We constantly evolve as a civilization and new innovative technologies are often the drivers of this evolution. As we make room for them in our daily activities, they change the way we do things and interact with each other, leaving less room for other technologies or practices, which become obsolete. Think about the times when we were using floppy disks; even CDs have been outpaced by flash drives and memory cards.
We’ve also come a long way since Alexander Graham Bell’s telephone. Since the introduction of VoIP, this technology has transformed the way people and businesses communicate and became a “disruptive technology” for many of the old technologies and practices in the business environment.
Answering machine – I need to access my email to listen to my voice messages – that certainly sounded strange in the 90s. Pressing a button to listen to a message or changing the cassette on your machine sounds so ancient now. Voicemail to email, an important feature of the Hosted PBX, delivers the voice messages straight to your inbox as audio files, so you can listen to them anywhere.
Fax machine – Although the fax machine is still being used, E-fax has proven to be such an efficient way of handling faxes. No more paper, ink or heavy hardware – just an email address from which faxes can be sent and retrieved.
Analog phone – The analog phone is not something we see often is today’s offices. No more copper wires all tangled in a demarcation point and plain old phones that could only do two things – call out and receive calls. The new business VoIP systems run through the Internet using advanced IP Phones, Smartphone and desktop apps that support advanced call handling features, as well as video, IM and web browsing.
Receptionist and her/ his Switchboard – Receptionists used to be true heroes when it came to receiving calls and directing them all day to the right people in the company using a not-so-friendly switchboard. With the introduction of the Auto Attendant (IVR) feature on Hosted PBXs, the automatic distribution of calls have made things so simple that, in some cases, it replaced the receptionist completely. The addition of Hunt Groups took things to another level, adding the capability to group users into various departments.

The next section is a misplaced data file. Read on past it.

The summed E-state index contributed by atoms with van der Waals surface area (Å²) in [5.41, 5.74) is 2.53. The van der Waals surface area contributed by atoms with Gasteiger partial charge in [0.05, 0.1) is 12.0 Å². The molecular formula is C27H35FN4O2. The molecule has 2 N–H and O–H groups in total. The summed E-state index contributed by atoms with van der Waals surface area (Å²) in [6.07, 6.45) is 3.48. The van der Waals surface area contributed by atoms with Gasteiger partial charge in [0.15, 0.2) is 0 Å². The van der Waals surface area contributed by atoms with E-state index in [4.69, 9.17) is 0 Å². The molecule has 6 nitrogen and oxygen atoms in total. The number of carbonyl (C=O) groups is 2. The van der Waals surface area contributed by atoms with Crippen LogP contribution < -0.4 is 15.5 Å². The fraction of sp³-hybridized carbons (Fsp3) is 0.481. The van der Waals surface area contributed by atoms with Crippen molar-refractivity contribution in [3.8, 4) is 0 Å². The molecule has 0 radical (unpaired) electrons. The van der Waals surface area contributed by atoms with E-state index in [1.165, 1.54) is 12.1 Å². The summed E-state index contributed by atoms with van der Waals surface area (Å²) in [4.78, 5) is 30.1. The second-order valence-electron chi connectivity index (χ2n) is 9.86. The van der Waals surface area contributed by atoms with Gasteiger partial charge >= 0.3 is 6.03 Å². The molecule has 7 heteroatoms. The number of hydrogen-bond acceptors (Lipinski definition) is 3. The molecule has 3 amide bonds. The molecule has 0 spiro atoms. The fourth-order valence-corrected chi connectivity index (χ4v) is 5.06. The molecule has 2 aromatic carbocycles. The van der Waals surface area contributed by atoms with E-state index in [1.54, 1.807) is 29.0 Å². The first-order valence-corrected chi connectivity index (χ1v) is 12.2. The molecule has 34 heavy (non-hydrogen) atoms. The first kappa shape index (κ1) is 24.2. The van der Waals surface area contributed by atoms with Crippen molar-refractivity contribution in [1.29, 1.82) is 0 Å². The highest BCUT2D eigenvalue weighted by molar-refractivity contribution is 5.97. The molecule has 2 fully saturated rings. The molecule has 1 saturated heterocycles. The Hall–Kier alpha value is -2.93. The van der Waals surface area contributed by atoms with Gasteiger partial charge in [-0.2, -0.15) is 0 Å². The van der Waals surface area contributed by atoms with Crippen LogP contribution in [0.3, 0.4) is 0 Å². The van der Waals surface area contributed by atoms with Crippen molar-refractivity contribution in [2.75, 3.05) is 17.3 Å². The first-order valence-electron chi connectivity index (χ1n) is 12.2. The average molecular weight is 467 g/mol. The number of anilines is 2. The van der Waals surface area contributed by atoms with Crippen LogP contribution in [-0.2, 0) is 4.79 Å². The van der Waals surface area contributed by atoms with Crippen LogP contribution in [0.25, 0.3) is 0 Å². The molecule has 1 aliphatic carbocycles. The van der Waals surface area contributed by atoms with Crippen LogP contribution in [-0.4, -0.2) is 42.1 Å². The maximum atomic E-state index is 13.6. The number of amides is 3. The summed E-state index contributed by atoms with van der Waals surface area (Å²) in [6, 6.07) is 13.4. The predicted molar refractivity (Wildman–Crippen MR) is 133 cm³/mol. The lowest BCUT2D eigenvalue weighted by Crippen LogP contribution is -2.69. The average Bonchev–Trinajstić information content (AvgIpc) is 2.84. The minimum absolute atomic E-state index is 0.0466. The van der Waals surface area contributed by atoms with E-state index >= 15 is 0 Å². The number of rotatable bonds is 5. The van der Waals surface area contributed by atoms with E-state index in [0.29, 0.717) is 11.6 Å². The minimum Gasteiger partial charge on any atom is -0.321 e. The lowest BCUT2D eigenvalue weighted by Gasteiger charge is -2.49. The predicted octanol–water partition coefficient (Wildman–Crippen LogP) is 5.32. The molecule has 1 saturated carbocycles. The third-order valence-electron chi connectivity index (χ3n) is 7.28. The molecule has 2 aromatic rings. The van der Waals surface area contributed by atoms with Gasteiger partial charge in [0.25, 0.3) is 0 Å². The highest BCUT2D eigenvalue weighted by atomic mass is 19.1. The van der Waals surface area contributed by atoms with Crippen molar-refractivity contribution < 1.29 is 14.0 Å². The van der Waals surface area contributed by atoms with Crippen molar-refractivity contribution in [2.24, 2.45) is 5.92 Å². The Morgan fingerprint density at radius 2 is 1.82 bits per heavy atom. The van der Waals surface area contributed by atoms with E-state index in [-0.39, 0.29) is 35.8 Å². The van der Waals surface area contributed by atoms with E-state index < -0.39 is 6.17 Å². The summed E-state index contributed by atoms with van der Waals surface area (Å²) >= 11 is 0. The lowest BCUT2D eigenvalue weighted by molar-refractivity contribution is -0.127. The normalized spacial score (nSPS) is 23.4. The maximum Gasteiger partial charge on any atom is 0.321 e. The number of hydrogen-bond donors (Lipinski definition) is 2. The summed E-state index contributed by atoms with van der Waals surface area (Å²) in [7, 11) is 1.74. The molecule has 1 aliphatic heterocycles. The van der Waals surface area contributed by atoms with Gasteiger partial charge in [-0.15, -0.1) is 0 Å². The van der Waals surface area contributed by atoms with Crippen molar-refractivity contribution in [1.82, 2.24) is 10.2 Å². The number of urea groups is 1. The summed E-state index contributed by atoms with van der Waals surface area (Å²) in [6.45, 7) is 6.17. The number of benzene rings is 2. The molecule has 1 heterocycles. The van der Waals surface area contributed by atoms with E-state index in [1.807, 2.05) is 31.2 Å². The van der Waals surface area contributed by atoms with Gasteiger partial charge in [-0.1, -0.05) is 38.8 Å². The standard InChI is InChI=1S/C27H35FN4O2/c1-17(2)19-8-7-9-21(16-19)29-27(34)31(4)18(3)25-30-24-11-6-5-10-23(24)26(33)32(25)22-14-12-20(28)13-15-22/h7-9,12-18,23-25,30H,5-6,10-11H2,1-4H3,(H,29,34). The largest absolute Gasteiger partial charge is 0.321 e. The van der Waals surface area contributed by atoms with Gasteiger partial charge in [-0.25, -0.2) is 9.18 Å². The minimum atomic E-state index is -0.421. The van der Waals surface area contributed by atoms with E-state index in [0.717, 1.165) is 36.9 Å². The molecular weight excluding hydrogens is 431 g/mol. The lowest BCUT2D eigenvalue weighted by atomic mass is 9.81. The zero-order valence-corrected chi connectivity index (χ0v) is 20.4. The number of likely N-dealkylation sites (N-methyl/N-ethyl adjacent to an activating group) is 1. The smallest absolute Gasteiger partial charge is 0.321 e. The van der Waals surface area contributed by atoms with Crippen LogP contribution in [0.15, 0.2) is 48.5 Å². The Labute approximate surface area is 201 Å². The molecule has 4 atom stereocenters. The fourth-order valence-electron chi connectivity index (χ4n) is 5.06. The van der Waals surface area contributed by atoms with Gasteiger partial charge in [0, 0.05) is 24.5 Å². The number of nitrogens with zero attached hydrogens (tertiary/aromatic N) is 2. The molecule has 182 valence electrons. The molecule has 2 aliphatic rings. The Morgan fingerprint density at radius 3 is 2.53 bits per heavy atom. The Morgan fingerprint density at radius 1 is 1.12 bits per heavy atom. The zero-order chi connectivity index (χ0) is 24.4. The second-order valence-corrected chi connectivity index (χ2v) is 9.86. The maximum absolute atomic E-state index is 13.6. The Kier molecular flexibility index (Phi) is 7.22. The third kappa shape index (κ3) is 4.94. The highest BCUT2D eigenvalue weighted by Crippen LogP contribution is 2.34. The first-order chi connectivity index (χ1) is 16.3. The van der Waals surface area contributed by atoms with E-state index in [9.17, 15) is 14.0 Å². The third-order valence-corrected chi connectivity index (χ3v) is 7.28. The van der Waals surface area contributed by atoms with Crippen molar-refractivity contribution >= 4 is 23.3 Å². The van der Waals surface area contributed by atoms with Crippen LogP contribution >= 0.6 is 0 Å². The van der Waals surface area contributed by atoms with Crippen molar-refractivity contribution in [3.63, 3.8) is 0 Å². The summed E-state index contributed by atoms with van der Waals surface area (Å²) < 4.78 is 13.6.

Rolodex – Having all your contacts on business cards or other papers was a challenge for anyone, especially when trying to find a contact while being on the phone. Today, the Company directory feature is incorporated in the Virtual PBX, allowing callers to dial by name to reach a certain person.
Meeting room – Getting the members of a team together in a room to discuss company matters uses a lot of resources, including space, time and sometimes also involves travel. VoIP Conferencing made meetings so easy that almost all companies use it, whether it’s in the form of Skype group calls, audio conferences or video conferences using special teleconferencing equipment.
Manual dialing and answering – Call Centers are some of the businesses who have benefited greatly from the evolution of VoIP. Agents were put under a lot of pressure because of the high volume of calls. Predictive dialers eliminated the huge hassle of dialing numbers manually, while advanced Hosted PBX components like Automated Call Distribution (ACD) and Call Queues have significantly improved incoming call handling processes.
While embracing more and more of the VoIP features, businesses adapted their processes to ensure they make the most of their financial and human resources. They were able to expand anywhere in the world using virtual services, and a new term has become more and more popular: telecommuting. The Hosted PBX evolved into a complex business phone system capable to handle multiple tasks, and communication has never been the same since.